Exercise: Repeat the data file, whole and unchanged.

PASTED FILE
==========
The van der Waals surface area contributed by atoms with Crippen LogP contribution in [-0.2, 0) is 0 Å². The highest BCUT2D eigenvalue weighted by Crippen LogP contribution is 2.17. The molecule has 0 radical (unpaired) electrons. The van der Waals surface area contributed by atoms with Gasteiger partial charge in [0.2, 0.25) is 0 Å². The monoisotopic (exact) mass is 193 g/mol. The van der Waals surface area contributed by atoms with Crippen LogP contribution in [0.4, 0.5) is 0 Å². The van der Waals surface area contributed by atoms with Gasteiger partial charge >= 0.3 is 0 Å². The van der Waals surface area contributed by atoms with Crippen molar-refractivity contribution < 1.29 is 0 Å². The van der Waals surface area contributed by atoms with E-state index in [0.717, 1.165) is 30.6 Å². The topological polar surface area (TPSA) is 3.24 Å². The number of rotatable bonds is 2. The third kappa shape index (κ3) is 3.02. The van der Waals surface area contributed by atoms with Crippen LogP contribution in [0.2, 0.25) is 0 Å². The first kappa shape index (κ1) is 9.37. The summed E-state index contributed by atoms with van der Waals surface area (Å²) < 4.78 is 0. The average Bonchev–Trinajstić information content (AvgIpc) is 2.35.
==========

The van der Waals surface area contributed by atoms with Crippen LogP contribution in [-0.2, 0) is 0 Å². The highest BCUT2D eigenvalue weighted by Crippen LogP contribution is 2.17. The molecule has 0 radical (unpaired) electrons. The van der Waals surface area contributed by atoms with Gasteiger partial charge in [0.2, 0.25) is 0 Å². The monoisotopic (exact) mass is 193 g/mol. The van der Waals surface area contributed by atoms with Crippen LogP contribution in [0.4, 0.5) is 0 Å². The van der Waals surface area contributed by atoms with Gasteiger partial charge >= 0.3 is 0 Å². The van der Waals surface area contributed by atoms with Crippen molar-refractivity contribution < 1.29 is 0 Å². The van der Waals surface area contributed by atoms with E-state index in [0.717, 1.165) is 30.6 Å². The topological polar surface area (TPSA) is 3.24 Å². The number of rotatable bonds is 2. The third kappa shape index (κ3) is 3.02. The van der Waals surface area contributed by atoms with Crippen LogP contribution in [0.2, 0.25) is 0 Å². The first kappa shape index (κ1) is 9.37. The summed E-state index contributed by atoms with van der Waals surface area (Å²) < 4.78 is 0. The average Bonchev–Trinajstić information content (AvgIpc) is 2.35.